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How can I help them?


  • Be a “supporter” – listen to them, don’t judge, offer unconditional love

  • With their agreement, restrict their ability to gamble through cutting down on the money available to them (cards and cash).

  • Make time to have fun with them – distraction is important


  • Make excuses for their gambling (or tolerate excuses)

  • Bail out their financial situation, or minimise any of the consequences. Consequences are a learning opportunity.

Do not bail them out

First, we believe in self help. The gambler got themselves into this mess; it is their responsibility to get themselves out of it. People often think they can help the person by cajoling them and by leading them step-by-step through stuff. You can’t work harder on a problem than the responsible person does. Ask yourself: whose problem is it? You may love them; their problem may have impacted your life; but at the end of the day it is their problem and they need to address it.

Sometimes people try to protect their loved ones from the consequences of their own actions. For example, a parent may pay off a gambling debt so their teenage son does not have to. This is not loving. If you pay off the person’s debts, you may send the message that someone will bail the person out if he or she gets into trouble. This sometimes leads the person to start gambling again. Your support is vital to the person but there are consequences to gambling addiction (particularly financial ones) and the person has to face them. 

Be patient and point them towards help

Change takes time. Don’t expect the person to admit to the problem, or to accept that he or she needs help, right away. Keep planting the seeds of change. Don’t second-guess their feelings. Ask: “How do you feel?”.

Tell the person that taking action will lead to less family conflict and stress. Provide helpful information. Ask them to assess their problem on our website and get appropriate help.

If they don't want to be helped, you can't force them - and in fact trying to do so may back them more into a corner. Ultimately they are responsible for themselves, and you are responsible for yourself.

Tell them how their actions have affected you

Don’t yell. Do it calmly. Do it in a way that is best for you. Some people may like to sit down and talk; others may wish to put it in writing as well.

Be specific, say how you feel, make a specific point before generalising, e.g. say “Last Tuesday you didn’t come home until 8pm when you said you would be home at 5.30pm. This makes me feel worried. Being late like that is a pretty common occurrence.”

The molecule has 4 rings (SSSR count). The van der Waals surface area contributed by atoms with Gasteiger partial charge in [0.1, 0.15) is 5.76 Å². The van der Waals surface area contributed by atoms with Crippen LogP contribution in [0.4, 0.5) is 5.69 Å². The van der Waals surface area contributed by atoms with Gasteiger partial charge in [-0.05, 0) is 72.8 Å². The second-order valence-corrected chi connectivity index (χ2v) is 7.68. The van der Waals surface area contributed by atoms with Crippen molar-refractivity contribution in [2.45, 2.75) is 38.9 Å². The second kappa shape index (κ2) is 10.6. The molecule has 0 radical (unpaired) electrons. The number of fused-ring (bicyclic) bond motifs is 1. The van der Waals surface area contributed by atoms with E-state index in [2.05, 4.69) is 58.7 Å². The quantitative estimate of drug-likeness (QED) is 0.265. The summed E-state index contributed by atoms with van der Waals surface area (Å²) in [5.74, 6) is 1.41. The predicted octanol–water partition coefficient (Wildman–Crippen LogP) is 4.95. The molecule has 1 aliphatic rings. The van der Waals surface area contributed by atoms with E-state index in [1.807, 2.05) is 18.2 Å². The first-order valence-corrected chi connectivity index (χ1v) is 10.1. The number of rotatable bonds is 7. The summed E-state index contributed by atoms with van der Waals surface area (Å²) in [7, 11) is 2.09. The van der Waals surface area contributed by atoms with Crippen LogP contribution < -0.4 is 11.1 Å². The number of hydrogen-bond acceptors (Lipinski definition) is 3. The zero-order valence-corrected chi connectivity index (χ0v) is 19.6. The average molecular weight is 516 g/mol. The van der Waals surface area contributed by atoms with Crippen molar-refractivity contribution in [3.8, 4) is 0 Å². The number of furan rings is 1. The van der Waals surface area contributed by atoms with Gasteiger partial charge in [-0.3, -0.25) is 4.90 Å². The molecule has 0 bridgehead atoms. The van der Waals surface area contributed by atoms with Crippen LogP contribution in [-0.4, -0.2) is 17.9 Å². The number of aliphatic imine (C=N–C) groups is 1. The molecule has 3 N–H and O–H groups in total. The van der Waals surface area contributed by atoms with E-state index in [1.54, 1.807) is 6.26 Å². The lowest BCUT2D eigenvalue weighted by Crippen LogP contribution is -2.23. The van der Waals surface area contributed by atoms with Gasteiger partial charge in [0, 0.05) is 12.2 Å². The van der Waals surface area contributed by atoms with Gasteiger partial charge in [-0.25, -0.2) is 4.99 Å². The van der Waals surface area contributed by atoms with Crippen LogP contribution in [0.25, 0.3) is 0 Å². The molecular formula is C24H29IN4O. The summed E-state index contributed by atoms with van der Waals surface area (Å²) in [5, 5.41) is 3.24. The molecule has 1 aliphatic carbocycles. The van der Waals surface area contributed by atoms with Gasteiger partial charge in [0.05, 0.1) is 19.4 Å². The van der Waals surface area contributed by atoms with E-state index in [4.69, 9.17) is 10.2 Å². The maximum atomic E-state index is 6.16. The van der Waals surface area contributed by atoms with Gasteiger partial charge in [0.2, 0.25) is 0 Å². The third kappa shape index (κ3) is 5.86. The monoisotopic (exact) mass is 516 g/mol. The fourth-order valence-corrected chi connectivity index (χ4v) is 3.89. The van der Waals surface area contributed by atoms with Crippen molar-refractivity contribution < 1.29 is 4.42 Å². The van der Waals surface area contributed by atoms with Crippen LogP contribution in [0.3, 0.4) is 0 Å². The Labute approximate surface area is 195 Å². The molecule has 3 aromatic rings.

Don’t say “You always” or “You never”, and don’t blame, lecture or moralise – you may be in the right, but the important thing is to be loving. An insistence on being right may make you feel better but probably won’t help the situation very much.  Remember it is about a person with a problem. The problem is not the person.

Tell them the consequences if they continue gambling

Simply tell the person what you are going to do. Think to yourself: “This is what I’m going to do; I don’t control you, you control you. On a good day I control myself”. Avoid threats—but let the person know what you will do if he or she keeps gambling. And be prepared to follow through. The person may have heard you make threats before, and may not believe you will act.

Tell the person about your feelings. Be direct and use “I” statements to share facts and feelings. For example: “I’m angry when we don’t have money to pay our bills because of your gambling.” “I’m frightened by your gambling debts.”

Address the financial situation

You need to assess your financial situation: How much money has been lost? What debts have been run up? Are they shared debts or do they belong only to the person who gambles?

This step can be emotionally difficult. Often those with gambling problems may find it difficult to disclose the extent of the losses and debts; they may not even know themselves! They may fear that you will reject them if you know the truth. However without the truth no recovery is possible.

If there is a lot of debt involved, or if you are being bothered by creditors, see a specialist:

Stepchange – is a national UK debt charity which helps 500,000 people a year deal with their debt problems and get their lives back on track. They have an online and telephone assessment tool, and then will recommend practical action based on your situation. or 0800 138 1111 (Freephone)

CAP UK – is a debt counselling charity which provides free advice and practical help across the UK. Additionally they run local money courses and job clubs. CAP works in partnership with local churches and has over 200 centres around the UK.


These are only two of the organisations in the UK which provide debt advice, so do search and find the best option for you. But be careful of companies which may charge you for similar advice.